For two weeks af­ter ev­ery one of these cuts, I'd ap­ply Vi­talis or some type of grease to my sculpted kinks, at­tempt­ing to comb and brush them into straight­ness. They wound up grow­ing back prob­lem­atic as ever. A week be­fore I boarded the train for Ex­eter on a full schol­ar­ship, a few months af­ter my four­teenth birth­day, Dad sat me down in his backyard shop for the last time. It didn't oc­cur to me to ask what to do about hair­cuts once I left for school, and Dad vol­un­teered no part­ing ad­vice. Stand­ing there in Ted Bed­ford's foyer be­neath a half dozen un­cropped inches, try­ing to avoid his gaze, I raised my left hand and fid­geted with the dou­ble knot of my tie be­fore of­fer­ing him a ver­sion of the truth. “I don't look bad with long hair,” I be­gan. “I brush it ev­ery morn­ing”—bed­ford burst into laugh­ter be­fore

I could fin­ish—“and af­ter sports.” I couldn't tell if he thought my com­ment was ridicu­lous, or if he was laugh­ing be­cause he had no hair­style at all. But then, no longer smil­ing, Bed­ford pinched his eye­brows to­gether, the way I imag­ined he might when sin­gling out one of his stu­dents in class, and looked at me. “Come on, Palmer, what's your real story? You're about to spend Thanks­giv­ing with Jef's par­ents, peo­ple you have never met, look­ing the way you do? You and I both know your par­ents would be em­bar­rassed if you showed up look­ing like this!”

My par­ents had al­ways made sure I was ap­pro­pri­ately dressed and groomed when­ever I ven­tured into the world be­yond our house, even if it was only to take the bus down­town to meet Dad af­ter work to shop for a new pair of shoes. But why did Ted Bed­ford care about the im­pres­sion I might make on the par­ents of one of my dorm mates? Bed­ford ges­tured with his left hand for me to sit in the chair at the side of his desk, so I sat down ten­ta­tively and waited for him to re­sume his ques­tions. But he didn't.

I broke the si­lence. “It's not re­ally prac­ti­cal for me to get a hair­cut be­fore I go home for Christ­mas.” Bed­ford's stare said, “why not?”

“Last month, I went down­town to see if I could find a Ne­gro bar­ber,” I said. “I asked a Ne­gro air­man I saw on Main Street if he knew where I could find one. He told me no Ne­groes lived in Ex­eter. The only Ne­gro bar­ber he knew was near his base in Portsmouth. You know that's about fif­teen miles away, so I gave up on get­ting a hair­cut.” Bed­ford still didn't seem con­vinced, so I tried another an­gle.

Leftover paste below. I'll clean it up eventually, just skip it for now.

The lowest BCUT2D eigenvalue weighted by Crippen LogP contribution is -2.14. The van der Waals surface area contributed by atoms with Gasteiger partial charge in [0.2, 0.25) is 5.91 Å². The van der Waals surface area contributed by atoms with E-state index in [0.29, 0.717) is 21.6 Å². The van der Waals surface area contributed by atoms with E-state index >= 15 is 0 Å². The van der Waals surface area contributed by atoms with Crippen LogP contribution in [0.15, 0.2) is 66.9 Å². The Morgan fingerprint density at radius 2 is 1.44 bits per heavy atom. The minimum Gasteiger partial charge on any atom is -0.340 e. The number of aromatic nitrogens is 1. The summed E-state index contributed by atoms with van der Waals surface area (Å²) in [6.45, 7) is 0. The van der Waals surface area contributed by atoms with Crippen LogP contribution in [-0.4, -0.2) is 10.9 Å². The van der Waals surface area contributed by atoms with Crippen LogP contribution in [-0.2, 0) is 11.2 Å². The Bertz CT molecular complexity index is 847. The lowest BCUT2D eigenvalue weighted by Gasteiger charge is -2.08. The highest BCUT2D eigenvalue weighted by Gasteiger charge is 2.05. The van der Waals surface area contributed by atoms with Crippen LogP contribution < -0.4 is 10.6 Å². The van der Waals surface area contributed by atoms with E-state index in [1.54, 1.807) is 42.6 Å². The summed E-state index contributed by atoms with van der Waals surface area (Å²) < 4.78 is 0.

“Just a few weeks ago, I looked through the win­dow of the first bar­ber­shop on Main Street at a bar­ber giv­ing a stu­dent a crew cut with elec­tric clip­pers. Those clip­pers won't work on my hair.” He looked at me quizzi­cally. “At the sec­ond shop,” I went on, “I saw a bar­ber giv­ing a long­haired Exie a trim with scis­sors and a comb. That comb would snap into pieces try­ing to un­tan­gle my hair!”

I paused in my mono­logue, looked down at my hands folded in my lap, and mum­bled, “And I've seen enough ‘ We Re­serve the Right to Refuse Ser­vice to Any­one' signs in busi­nesses back home that I didn't even bother to go in­side.”

I didn't de­tect any skep­ti­cism on Bed­ford's face as he pushed back in his chair, glid­ing closer to his desk. As he leaned back fur­ther and waited with a side­ways glance for more of my mono­logue, I plunged ahead, point­ing out how I thought none of the white men or boys at Ex­eter would no­tice my shaggy locks. I pleaded that none of the other boys in the dorms, ad­mir­ing the sideswept el­e­gance of their own Cary Grant styles or crit­i­ciz­ing each other's crew cuts, had ever said a word about my hair.

Set­ting aside his usual rapid-fire method of talk­ing to fi­nally end his own si­lence, Bed­ford said, sim­ply, “The Academy bar­ber can­not refuse to cut your hair.” Glanc­ing at the pic­ture on his desk, he con­tin­ued: “You are go­ing to teach him, or one of the bar­bers down­town, how to do it. I'm hold­ing your per­mis­sion slip un­til you come back with a hair­cut.” And he put my per­mis­sion

Larry I. Palmer

slip in his desk drawer where it couldn't get lost in the clut­ter.

Dumb­founded by this un­ex­pected “as­sign­ment,” I stood up and turned around to leave the of­fice, al­ready fig­ur­ing that Ex­eter's bar­ber would be my safest way to com­plete it. But as I wan­dered back to my room, I found my­self mulling over all the things I hadn't felt com­fort­able com­mu­ni­cat­ing to Bed­ford dur­ing our talk. I didn't tell Bed­ford how that neatly pack­aged air­man I'd run into down­town re­minded me of my brother Mac, who was also in the Air Force. Or how when Mac grad­u­ated from Charles Sum­ner High back in St. Louis, six years be­fore, he'd won a schol­ar­ship to at­tend a his­tor­i­cally black col­lege—a schol­ar­ship he turned down with the in­ten­tion of bor­row­ing money to at­tend a lo­cal col­lege of phar­macy that ac­cepted blacks and whites. When Dad had re­fused to sign the loan pa­pers—the age of ma­jor­ity was twenty-one—mac stormed out of the house and joined up.